1,500 Mwatate elephants driven back to the park
THE Kenya Wildlife Services has managed to drive back more than 1,500 stray elephants that have been terrorising villagers in Mwatate district. For the last one month,residents of Godoma, Mwashoti, Mwatika and other adjacent villages have been living in fear following the elephant invasion which also caused crop destruction in local farms. Area district warden, Samuel Rukaria said they launched an air and ground operation to drive thousands of elephants in the area back to protected areas.
Rukaria, however, said the problem will not end anytime soon as the elephants are on their normal migration to Mkomanzi National Park in Tanzania in search of pastures and water. "Some of these villages fall on the elephant migration corridor that is why elephant invasion is persistent in some of the villages especially those in Maktau," Rukaria said.
"We have deployed several Problem Animal Control Unit teams in hot spot areas to monitor the movement of the elephants and ensure they don't cause further destruction on the farms," he said. Rukaria said it is difficult to predict the migration patterns of the wildlife due to climate change. "Studies are ongoing to establish the new wildlife behaviours that have come as a result of climate change," he said adding that rainfall patterns had changed thus affecting wildlife movements too. A few months ago tension was high in Maktau area as the elephants were migrating to the Tsavo ecosystem from Mkomanzi.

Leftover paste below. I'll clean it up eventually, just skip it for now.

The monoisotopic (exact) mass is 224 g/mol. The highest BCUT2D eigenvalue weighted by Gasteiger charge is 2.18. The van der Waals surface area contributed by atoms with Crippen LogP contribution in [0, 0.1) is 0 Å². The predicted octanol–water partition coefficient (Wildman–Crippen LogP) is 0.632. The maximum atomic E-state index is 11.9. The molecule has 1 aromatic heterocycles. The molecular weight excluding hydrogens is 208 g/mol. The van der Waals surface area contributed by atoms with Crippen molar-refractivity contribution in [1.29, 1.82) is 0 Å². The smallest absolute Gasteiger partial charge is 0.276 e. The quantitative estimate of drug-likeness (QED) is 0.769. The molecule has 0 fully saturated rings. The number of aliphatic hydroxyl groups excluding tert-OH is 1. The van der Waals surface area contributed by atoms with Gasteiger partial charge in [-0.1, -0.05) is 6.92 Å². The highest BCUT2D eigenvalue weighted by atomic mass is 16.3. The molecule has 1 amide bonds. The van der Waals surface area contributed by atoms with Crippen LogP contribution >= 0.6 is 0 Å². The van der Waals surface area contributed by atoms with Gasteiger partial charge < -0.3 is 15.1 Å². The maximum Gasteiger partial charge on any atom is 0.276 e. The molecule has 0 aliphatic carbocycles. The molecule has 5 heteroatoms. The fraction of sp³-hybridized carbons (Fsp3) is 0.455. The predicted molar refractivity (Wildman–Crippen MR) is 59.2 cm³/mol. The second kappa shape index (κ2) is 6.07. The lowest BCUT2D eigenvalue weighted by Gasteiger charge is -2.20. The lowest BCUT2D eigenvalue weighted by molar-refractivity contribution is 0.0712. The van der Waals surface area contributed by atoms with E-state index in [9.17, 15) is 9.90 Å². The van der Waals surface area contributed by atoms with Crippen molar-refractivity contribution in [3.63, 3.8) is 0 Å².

"Maktau area and its adjacent villages is a perennial human wildlife conflict hot spot since it falls on the elephant migration corridor," he said. Area councillor Flumence Mshila expressed concerns over the destruction caused by the elephants and predicted a massive food shortage in the area in the coming months. "We were hoping to get good harvests in the next two months but the elephants have robbed us of our food," the councillor said.